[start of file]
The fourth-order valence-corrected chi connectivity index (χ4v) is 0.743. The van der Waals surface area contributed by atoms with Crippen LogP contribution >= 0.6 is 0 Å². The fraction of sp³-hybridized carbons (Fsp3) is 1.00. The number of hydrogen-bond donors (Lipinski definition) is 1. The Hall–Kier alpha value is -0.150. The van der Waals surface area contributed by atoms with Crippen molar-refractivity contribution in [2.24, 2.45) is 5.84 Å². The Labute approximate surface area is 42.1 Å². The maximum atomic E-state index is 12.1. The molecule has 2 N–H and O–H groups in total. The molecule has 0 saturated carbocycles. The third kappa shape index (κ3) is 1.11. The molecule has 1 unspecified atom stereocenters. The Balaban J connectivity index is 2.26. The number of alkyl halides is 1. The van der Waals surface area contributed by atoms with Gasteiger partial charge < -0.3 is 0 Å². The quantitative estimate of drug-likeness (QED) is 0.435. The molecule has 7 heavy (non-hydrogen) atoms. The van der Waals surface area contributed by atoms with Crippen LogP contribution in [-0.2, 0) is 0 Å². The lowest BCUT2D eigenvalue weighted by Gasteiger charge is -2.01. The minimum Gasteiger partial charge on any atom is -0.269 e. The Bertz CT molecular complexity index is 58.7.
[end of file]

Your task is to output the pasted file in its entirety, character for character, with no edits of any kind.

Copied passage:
The fourth-order valence-corrected chi connectivity index (χ4v) is 0.743. The van der Waals surface area contributed by atoms with Crippen LogP contribution >= 0.6 is 0 Å². The fraction of sp³-hybridized carbons (Fsp3) is 1.00. The number of hydrogen-bond donors (Lipinski definition) is 1. The Hall–Kier alpha value is -0.150. The van der Waals surface area contributed by atoms with Crippen molar-refractivity contribution in [2.24, 2.45) is 5.84 Å². The Labute approximate surface area is 42.1 Å². The maximum atomic E-state index is 12.1. The molecule has 2 N–H and O–H groups in total. The molecule has 0 saturated carbocycles. The third kappa shape index (κ3) is 1.11. The molecule has 1 unspecified atom stereocenters. The Balaban J connectivity index is 2.26. The number of alkyl halides is 1. The van der Waals surface area contributed by atoms with Gasteiger partial charge < -0.3 is 0 Å². The quantitative estimate of drug-likeness (QED) is 0.435. The molecule has 7 heavy (non-hydrogen) atoms. The van der Waals surface area contributed by atoms with Crippen LogP contribution in [-0.2, 0) is 0 Å². The lowest BCUT2D eigenvalue weighted by Gasteiger charge is -2.01. The minimum Gasteiger partial charge on any atom is -0.269 e. The Bertz CT molecular complexity index is 58.7.